Whenever a NFL team unveils new uniforms, quite often the "models" are a collection of skill players. The lean wide receiver, the chiseled running back, or the pretty boy quarterback. You never see an offensive lineman or nose tackle trot out for the photo op...and with good reason.
A little over a year ago, the Milwaukee Brewers and St. Louis Cardinals were locked in a battle for the NL Central Division title. The Brewers won the battle, but the Cardinals had the last laugh with their improbable World Series win over the Texas Rangers.
It's been an emotional and infuriating week for the Green Bay Packers and fans of the most storied franchise in the league. After a horse-sh** loss to the Seahawks on Monday night, the Packers will hope to put it all in the rearview mirror Sunday afternoon against the New Orleans Saints (0-3). Below are three things I'll be watching for.
Perhaps the league told him to not back down. Perhaps he is too stubborn to admit it. Or perhaps Lance Easley actually believes that he made the right call when he signaled "touchdown" on the final play of the game Monday night in Seattle.
Many NFL fans wondered when the time would come that replacement officials would make an improper game defining call. Well, it happened Monday night in Seattle as the Packers fell to the Seahawks 14-12 on TD pass from Russell Wilson to Golden Tate. Replays clearly showed that Packers safety MD Jennings had control of the jump ball as he fell to the turf. The officials, both on the field and in the replay booth, ruled that Tate had control of the ball.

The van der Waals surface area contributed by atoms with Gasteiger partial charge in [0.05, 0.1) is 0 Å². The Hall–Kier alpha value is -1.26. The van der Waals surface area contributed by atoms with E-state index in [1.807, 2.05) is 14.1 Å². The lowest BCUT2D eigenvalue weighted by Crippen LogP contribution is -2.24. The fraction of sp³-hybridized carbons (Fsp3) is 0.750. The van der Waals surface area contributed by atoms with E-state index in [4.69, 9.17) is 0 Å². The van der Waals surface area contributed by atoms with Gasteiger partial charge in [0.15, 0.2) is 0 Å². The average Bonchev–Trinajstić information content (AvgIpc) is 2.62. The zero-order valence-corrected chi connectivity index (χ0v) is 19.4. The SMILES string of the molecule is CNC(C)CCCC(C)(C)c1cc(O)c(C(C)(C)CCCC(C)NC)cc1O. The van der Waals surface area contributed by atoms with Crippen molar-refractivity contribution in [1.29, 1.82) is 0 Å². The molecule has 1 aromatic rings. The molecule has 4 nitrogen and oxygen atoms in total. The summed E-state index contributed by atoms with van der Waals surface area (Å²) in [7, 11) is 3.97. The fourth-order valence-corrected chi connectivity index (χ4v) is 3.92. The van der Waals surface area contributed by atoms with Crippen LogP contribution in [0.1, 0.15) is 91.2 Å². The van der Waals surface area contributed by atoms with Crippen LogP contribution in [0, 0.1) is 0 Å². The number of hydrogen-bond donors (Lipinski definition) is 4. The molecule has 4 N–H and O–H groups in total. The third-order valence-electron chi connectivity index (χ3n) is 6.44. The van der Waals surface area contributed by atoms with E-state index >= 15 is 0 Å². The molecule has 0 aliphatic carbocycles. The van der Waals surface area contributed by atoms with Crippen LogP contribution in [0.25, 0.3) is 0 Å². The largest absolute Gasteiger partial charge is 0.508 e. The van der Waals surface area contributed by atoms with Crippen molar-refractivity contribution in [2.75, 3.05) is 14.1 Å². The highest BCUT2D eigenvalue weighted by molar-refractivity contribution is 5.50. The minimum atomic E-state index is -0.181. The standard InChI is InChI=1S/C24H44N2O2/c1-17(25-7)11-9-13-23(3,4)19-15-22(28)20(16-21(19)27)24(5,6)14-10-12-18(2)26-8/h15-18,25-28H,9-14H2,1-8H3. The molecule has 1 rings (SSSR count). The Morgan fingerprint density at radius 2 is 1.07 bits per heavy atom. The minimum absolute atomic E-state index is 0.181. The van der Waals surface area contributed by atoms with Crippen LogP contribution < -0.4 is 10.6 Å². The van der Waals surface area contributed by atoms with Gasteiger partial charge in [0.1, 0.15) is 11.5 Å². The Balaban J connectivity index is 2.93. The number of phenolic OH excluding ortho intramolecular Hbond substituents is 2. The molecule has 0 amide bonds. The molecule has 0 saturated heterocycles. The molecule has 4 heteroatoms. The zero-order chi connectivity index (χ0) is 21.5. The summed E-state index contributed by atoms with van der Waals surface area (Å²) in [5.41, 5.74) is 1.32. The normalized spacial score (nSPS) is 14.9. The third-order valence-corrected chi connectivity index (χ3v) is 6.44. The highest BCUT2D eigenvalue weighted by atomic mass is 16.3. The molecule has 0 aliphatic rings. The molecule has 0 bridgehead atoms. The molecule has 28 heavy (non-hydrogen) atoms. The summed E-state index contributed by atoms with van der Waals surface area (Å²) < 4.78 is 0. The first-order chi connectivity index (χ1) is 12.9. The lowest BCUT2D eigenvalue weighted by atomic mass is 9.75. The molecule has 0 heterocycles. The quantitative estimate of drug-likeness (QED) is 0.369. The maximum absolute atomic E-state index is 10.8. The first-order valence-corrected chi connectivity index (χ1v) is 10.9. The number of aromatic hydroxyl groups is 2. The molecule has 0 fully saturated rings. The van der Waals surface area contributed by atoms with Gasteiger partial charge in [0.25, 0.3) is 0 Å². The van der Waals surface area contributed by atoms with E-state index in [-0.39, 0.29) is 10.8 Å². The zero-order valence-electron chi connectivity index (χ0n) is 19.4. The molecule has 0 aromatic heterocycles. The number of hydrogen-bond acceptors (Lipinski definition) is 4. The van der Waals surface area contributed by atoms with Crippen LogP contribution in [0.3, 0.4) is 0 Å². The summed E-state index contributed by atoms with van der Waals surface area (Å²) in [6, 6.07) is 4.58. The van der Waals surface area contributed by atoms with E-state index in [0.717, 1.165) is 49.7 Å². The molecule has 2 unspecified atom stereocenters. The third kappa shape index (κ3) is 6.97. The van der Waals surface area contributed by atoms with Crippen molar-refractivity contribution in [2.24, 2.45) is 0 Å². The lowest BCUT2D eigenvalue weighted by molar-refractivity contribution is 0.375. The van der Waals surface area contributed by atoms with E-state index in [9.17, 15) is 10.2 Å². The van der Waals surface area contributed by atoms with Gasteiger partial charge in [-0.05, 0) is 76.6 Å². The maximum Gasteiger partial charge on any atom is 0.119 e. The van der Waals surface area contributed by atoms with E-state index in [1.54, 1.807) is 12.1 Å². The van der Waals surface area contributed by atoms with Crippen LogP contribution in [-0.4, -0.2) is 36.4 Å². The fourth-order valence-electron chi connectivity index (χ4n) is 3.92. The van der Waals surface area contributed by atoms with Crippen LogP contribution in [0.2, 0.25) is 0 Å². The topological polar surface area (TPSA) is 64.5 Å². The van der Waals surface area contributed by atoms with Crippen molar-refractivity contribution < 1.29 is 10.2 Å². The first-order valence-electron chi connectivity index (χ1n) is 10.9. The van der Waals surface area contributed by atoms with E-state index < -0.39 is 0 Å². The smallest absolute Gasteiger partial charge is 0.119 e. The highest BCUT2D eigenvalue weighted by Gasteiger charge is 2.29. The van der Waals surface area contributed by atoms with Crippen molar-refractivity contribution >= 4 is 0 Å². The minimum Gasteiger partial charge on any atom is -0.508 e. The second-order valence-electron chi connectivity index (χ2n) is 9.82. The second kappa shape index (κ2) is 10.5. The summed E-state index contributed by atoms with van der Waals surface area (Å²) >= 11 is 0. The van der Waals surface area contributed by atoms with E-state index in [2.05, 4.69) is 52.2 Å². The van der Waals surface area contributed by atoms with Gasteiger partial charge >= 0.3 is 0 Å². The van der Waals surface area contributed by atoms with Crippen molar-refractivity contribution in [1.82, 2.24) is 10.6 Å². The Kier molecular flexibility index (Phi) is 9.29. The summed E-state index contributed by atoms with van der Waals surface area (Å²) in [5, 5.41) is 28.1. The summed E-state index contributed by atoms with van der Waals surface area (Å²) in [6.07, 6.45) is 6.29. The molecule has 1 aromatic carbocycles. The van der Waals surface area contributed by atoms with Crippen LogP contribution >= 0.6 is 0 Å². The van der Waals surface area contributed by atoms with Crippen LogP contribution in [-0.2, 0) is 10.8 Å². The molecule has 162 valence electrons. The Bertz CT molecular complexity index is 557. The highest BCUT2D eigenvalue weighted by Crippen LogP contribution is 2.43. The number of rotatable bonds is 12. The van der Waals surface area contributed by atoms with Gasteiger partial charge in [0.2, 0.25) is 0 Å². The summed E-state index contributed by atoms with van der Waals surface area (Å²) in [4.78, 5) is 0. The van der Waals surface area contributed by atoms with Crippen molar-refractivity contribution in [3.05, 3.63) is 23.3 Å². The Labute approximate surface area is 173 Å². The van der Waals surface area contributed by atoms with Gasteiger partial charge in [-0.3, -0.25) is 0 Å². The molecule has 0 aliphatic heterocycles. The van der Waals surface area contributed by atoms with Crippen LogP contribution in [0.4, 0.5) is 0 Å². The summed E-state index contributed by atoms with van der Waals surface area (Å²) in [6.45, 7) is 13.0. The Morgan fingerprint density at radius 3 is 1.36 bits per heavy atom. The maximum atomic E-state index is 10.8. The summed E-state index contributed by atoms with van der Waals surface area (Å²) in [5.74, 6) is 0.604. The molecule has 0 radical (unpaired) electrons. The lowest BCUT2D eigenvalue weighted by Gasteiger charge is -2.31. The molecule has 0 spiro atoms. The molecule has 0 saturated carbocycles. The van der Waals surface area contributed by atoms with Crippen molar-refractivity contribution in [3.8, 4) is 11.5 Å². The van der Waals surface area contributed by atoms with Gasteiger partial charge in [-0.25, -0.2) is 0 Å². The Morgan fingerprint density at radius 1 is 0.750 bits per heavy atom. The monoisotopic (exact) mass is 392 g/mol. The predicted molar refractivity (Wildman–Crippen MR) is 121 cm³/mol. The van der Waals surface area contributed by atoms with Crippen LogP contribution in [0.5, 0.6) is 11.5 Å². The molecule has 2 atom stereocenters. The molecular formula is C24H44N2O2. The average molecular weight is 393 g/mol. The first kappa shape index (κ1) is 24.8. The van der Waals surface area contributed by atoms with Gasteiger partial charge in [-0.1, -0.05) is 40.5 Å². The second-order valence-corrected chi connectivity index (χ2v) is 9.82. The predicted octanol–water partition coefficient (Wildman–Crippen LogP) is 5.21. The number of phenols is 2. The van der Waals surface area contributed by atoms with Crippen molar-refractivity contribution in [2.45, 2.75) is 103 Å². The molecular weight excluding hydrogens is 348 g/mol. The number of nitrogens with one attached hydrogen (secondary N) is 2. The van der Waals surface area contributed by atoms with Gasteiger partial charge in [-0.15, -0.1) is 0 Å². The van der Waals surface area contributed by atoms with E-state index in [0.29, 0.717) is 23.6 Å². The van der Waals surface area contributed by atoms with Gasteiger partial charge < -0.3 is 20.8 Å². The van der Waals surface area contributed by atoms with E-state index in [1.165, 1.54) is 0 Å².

The Green Bay Packers suffered a devastating 14-12 loss to the Seattle Seahawks Monday night on one of the most controversial plays in Packers history. Seahawks Quarterback Russell Wilson completed a desperation, 24-yard touchdown pass to Golden Tate as time expired to win it.
Soccer has a reputation for having the most over-zealous and borderline insane fans in the world. Every year there is a story about a fan base rioting after a loss, or an all out meltdown on the field or in the stands as fans for rival countries cross the line of being civil.
I've got to hand it to the Wall Street Journal for doing the digging on this (I started, but stopped after my head started spinning). The WSJ took a closer look at the work being done by the NFL's replacement officials compared to last season.